How to prepare for the unexpected in 3 key areas

Over the last few years, more investors have shifted their financial priorities and sharpened their focus on managing money. In fact, more than six in 10 investors place a heightened importance on protecting their finances, according to the Financial Priorities study1 from Ameriprise Financial.

Specifically, the study revealed:

  • 62% of respondents said financially preparing for uncertainty is more important.
  • 47% said this will be of long-lasting importance.

Your Ameriprise financial advisor will help you assess the long-term impact of shifting priorities and uncertainties. With their support, here are actions to consider across three key areas. 

Investment growth

  • Stocks. One approach to growing savings over time is to implement a diversified, long-term investment portfolio based on personalized recommendations from your advisor. This likely includes growth-oriented investments (stocks). Your advisor will factor in your financial goals, time horizon and risk tolerance as well as market cycles over time.
  • 401(k) account match. If your employer offers a 401(k) plan, consider contributing at least the amount they will match. Generally, contributions are pre-tax, which can help reduce taxable income. The account grows tax-deferred until you retire and take eligible withdrawals for income.

Safeguards for assets

  • Legal documents. A will, health care directive and power of attorney are important documents to ensure your wishes are known. If you don’t currently work with an estate attorney, your advisor can refer you to one.
  • Beneficiaries. Beneficiaries named on your financial accounts override your will. For that reason, it’s important to keep your beneficiary designations current, especially after a major life change such as a birth, divorce or marriage. Beneficiaries can be people or entities, such as a trust or non-profit.
  • Insurance. Life insurance can help protect your retirement income and provide funds for major expenses. And disability income insurance can help replace a paycheck if you become disabled or unable to work for an extended period of time. These are just two possibilities. If you haven’t done so recently, connect with your advisor to review your insurance needs.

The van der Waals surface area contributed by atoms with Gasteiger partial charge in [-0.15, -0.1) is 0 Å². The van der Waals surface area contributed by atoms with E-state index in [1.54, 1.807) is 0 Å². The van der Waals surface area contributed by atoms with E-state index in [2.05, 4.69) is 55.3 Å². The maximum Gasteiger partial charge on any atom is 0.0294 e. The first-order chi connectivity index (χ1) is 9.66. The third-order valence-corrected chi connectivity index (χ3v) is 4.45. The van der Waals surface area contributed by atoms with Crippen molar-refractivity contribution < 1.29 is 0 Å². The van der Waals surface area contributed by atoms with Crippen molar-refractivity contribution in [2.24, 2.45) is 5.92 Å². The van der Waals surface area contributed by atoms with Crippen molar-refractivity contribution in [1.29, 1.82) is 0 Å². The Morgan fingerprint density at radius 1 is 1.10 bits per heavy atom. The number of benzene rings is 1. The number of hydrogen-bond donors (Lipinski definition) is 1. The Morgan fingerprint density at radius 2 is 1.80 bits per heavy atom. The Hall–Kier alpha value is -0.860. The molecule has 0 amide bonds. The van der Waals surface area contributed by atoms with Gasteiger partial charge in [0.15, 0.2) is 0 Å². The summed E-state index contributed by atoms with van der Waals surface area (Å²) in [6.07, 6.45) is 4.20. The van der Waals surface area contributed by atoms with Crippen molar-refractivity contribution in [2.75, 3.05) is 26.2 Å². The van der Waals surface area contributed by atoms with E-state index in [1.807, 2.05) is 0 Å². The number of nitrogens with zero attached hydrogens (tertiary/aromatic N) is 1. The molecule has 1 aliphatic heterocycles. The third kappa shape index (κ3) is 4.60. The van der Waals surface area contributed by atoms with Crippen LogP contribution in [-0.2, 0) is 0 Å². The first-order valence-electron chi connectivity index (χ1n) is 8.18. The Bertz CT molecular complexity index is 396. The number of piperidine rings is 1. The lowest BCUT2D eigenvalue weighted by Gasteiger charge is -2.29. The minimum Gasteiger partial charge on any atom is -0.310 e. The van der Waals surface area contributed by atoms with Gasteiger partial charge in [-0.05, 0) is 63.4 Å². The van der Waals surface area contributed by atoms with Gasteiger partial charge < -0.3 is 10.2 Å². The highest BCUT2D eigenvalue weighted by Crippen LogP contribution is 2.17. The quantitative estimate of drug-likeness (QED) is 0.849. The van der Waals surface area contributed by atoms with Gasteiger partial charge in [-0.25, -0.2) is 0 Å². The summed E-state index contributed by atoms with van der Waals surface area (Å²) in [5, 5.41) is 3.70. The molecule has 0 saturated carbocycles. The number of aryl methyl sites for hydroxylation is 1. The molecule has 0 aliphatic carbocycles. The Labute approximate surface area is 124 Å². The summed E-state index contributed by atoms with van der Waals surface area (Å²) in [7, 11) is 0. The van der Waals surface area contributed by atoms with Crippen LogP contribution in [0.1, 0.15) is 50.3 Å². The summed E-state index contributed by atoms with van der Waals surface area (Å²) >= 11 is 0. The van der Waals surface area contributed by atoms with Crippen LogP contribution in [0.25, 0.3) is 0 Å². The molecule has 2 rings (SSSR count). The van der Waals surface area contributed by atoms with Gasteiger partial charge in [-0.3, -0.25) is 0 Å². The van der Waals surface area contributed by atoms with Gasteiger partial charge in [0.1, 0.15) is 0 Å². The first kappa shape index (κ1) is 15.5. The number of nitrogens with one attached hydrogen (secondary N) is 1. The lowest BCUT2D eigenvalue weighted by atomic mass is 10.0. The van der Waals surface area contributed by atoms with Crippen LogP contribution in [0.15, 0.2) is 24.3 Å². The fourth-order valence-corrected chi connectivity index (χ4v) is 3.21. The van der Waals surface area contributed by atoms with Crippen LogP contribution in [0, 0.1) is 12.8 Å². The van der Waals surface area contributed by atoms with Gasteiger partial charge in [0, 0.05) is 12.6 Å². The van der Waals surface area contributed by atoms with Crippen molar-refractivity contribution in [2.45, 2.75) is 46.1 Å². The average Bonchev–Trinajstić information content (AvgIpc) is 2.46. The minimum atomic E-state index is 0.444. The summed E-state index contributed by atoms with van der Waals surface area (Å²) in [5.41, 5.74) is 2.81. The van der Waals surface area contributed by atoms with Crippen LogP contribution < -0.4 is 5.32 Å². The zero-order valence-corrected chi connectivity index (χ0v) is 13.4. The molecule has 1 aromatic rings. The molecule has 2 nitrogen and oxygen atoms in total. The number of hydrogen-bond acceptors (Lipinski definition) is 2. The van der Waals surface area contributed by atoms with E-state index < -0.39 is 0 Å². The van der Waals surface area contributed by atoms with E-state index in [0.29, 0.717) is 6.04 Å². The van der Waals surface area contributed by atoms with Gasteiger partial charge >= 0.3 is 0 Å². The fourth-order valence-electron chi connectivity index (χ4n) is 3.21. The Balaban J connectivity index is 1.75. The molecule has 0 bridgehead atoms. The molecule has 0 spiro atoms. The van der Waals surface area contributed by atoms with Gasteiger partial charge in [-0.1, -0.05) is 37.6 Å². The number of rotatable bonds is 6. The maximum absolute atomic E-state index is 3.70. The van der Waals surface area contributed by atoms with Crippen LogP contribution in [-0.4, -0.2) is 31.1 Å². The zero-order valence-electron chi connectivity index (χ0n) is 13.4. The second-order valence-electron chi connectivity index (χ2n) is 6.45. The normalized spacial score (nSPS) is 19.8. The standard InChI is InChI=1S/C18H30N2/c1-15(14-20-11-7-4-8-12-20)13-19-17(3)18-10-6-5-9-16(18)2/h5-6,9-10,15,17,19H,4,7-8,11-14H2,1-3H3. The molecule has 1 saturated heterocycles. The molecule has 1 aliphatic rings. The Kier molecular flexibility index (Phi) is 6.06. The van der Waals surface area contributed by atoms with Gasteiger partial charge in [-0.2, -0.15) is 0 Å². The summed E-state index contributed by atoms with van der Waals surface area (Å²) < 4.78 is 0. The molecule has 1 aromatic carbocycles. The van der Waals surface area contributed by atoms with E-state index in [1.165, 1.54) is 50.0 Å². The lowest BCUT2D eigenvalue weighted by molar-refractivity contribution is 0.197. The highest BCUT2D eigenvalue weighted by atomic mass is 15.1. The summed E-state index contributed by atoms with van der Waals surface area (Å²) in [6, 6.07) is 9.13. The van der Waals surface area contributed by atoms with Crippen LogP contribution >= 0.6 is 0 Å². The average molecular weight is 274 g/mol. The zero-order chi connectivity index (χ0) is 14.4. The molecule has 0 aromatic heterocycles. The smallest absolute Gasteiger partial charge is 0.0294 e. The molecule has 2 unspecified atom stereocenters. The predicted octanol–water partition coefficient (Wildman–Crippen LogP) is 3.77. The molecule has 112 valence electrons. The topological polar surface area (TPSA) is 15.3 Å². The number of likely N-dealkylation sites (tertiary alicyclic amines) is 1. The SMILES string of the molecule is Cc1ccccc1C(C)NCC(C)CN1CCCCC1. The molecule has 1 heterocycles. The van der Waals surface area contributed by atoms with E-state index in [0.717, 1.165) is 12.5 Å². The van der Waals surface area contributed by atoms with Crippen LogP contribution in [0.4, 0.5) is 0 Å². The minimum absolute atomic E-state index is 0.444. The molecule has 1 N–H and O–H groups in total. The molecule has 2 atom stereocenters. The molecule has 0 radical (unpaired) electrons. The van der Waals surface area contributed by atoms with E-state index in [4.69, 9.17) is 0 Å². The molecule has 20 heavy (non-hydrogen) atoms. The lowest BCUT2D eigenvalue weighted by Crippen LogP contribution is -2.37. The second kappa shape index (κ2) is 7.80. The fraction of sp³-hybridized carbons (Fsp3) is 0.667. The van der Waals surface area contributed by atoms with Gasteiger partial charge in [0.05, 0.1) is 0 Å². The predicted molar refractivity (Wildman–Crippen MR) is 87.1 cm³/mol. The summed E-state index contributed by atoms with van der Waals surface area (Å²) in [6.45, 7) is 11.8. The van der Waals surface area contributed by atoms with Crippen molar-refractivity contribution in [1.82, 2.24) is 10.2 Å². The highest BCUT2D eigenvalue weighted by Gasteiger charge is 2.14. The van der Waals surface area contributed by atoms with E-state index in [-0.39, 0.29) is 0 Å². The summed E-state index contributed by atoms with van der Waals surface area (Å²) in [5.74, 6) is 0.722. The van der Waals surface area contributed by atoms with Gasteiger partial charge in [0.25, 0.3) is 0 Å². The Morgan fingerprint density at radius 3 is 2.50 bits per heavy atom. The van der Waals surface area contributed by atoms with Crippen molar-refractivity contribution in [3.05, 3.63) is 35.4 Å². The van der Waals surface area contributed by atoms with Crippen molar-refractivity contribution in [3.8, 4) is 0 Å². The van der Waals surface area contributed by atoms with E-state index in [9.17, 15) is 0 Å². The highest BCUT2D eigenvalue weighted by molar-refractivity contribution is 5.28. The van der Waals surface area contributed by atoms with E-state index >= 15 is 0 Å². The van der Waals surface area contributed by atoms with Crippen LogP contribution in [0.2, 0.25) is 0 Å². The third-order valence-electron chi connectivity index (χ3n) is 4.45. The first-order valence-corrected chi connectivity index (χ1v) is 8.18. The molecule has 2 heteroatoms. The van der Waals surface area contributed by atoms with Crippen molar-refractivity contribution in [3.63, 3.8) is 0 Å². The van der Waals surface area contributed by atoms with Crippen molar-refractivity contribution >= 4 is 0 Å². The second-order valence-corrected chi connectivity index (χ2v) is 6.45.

Savings, expenses and debt

  • Emergency savings. When a financial emergency arises, a cash reserve can help you pay for it without impacting your financial goals. In general, keep three to six months of living expenses in a safe, liquid cash account. Because your cash reserve is the first line of protection against a financial setback, your advisor can recommend an amount appropriate for your situation.
  • Expenses. If you experience job loss or uncertainty about your income, review and revise expenses, where possible. Consider purchases by category — such as entertainment, dining out or convenience buys — to identify potential savings.
  • Debt. If you hold high-interest debt, your financial advisor can help you decide whether to pay it off ahead of saving for specific financial goals. However, not all debt is bad debt. For lower-interest debt such as a mortgage or student loan, it may make sense to stick to the minimum payment schedule if you earn more from investing than you would pay in loan interest. You might also consider the potential tax advantages of certain debt.

While the future can be uncertain, it’s possible to be prepared

Your Ameriprise financial advisor plays an important role in helping you assess the long-term impact of shifting priorities and uncertainties. The personalized advice they provide can help you navigate life’s twists and turns and stay on track to achieve your biggest financial goals.